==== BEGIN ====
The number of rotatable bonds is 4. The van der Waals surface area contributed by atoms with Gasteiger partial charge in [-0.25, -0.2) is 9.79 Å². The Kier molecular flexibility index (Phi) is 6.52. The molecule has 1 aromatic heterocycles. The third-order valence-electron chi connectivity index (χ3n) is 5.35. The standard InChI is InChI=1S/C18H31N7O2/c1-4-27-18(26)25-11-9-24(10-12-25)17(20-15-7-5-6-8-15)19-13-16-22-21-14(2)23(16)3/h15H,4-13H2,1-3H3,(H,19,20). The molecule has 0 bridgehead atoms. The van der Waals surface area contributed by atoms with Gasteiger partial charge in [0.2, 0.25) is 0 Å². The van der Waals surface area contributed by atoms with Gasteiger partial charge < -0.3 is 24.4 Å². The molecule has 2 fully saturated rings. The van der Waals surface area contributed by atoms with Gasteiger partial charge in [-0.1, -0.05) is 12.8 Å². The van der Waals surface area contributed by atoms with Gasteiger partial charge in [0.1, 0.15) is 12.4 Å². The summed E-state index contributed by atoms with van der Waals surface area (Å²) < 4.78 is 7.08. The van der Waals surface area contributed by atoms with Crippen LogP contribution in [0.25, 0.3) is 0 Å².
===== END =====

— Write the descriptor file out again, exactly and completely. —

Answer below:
The number of rotatable bonds is 4. The van der Waals surface area contributed by atoms with Gasteiger partial charge in [-0.25, -0.2) is 9.79 Å². The Kier molecular flexibility index (Phi) is 6.52. The molecule has 1 aromatic heterocycles. The third-order valence-electron chi connectivity index (χ3n) is 5.35. The standard InChI is InChI=1S/C18H31N7O2/c1-4-27-18(26)25-11-9-24(10-12-25)17(20-15-7-5-6-8-15)19-13-16-22-21-14(2)23(16)3/h15H,4-13H2,1-3H3,(H,19,20). The molecule has 0 bridgehead atoms. The van der Waals surface area contributed by atoms with Gasteiger partial charge in [0.2, 0.25) is 0 Å². The van der Waals surface area contributed by atoms with Gasteiger partial charge < -0.3 is 24.4 Å². The molecule has 2 fully saturated rings. The van der Waals surface area contributed by atoms with Gasteiger partial charge in [-0.1, -0.05) is 12.8 Å². The van der Waals surface area contributed by atoms with Gasteiger partial charge in [0.1, 0.15) is 12.4 Å². The summed E-state index contributed by atoms with van der Waals surface area (Å²) < 4.78 is 7.08. The van der Waals surface area contributed by atoms with Crippen LogP contribution in [0.25, 0.3) is 0 Å².